My journey to novelist, part 2
Elevator pitch or stairway
So now I had this book that I knew millions of kids around the world would love to read, but I really had no idea how to get it on the shelves. I hadn’t thought this far ahead when I began writing. Writing a book had been my goal. Oddly, Random House hadn’t come knocking.
I attended my first book show, The Tucson Festival of Books. The crowded event was reaffirming, people still love books. Beyond the myriad of vendors and authors selling books of every type are workshops for novice and would-be writers. I fell into this category. I attended a few of the workshops, but one in particular, was both enlightening and sobering at the same time. ‘How to Get a Literary Agent’, this sounded like the missing piece of the publishing puzzle. I needed an agent.
One, myself included, would think that writing a book is the hardest part of the publishing process. Wrong! I sat there stunned, learning about queries, writing a synopsis, elevator pitches, submission rules, formatting, slush piles and rejection letters…
A show of hands revealed that most of us had a completed novel to pitch, a few had more than one manuscript ready. A solo hand raised, when the presenter asked if any of us already had an agent. She was, as of then, unpublished. I looked around the room at my fellow novices, most eager, ready to get started in the process, but some already looked beaten down and weary.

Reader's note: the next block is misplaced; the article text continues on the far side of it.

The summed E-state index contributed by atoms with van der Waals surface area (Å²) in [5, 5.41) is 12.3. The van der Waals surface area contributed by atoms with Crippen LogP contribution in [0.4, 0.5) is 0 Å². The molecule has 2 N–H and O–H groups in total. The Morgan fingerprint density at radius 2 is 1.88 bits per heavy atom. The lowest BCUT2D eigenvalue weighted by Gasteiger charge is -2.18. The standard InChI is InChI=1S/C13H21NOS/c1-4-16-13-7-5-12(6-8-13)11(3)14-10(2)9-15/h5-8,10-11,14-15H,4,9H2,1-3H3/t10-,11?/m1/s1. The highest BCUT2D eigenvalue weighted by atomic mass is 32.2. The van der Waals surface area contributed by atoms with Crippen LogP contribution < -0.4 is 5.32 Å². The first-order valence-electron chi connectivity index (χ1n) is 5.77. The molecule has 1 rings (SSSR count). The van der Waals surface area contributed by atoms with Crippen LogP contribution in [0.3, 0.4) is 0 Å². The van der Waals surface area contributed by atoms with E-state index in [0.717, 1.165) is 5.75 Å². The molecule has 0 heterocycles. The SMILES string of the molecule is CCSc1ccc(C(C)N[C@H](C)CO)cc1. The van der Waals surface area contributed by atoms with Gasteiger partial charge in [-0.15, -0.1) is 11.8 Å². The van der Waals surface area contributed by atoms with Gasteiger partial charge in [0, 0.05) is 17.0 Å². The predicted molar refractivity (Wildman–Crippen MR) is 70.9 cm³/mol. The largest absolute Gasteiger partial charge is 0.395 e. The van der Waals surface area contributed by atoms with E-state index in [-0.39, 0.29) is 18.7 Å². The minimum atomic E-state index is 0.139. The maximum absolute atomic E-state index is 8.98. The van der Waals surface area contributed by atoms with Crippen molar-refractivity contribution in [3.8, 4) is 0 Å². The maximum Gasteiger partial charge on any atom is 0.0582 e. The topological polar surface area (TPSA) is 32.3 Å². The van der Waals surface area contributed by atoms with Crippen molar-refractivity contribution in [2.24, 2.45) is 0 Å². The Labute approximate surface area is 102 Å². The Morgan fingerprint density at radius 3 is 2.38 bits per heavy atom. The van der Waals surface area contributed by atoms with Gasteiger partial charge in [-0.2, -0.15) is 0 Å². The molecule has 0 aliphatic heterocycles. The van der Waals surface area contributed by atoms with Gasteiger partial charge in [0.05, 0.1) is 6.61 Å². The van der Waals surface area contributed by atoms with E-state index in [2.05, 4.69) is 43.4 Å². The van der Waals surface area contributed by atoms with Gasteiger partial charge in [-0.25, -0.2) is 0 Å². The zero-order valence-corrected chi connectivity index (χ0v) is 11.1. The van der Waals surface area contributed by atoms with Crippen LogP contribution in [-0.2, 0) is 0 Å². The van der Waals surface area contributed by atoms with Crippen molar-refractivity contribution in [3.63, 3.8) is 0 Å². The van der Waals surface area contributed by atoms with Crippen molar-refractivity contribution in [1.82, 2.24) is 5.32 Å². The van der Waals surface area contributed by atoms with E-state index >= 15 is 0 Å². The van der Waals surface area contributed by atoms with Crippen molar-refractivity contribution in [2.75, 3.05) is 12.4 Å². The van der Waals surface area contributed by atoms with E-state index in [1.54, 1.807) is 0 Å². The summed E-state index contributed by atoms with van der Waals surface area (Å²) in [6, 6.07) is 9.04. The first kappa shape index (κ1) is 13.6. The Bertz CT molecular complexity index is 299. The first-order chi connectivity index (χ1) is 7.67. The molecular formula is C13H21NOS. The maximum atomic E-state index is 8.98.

I trudged up the stairway, back into the festival wondering what I’d gotten myself into. This was a hobby. I didn’t consider myself to be a writer, just a guy who’d written something that resembled a book. However, it was not yet a book, and that had been my goal. I decided to press on. I found a used copy of the previous year’s ‘Guide to Literary Agents’ and got to work.
I picked out twenty agencies looking for middle grade fiction, which I’d learned was the category my story fit into, picked out the agent most interested in the science fiction and paranormal genres and then studied each set of submission rules.
Most wanted double spaced Times New Roman 10 pt font. Some wanted ten pages, some thirty, some three chapters of the manuscript. All wanted it pasted into the body of the email, not as an attachment. I put together a synopsis and composed individualized query letters and sent them off. Most agencies warned that it could take eight to twelve weeks for a response, so I turned my attention to a sequel to Monsters and Miracles that had been percolating in the back of my mind for a few days.
Watch for part three: Penguin, Vanity or Indie?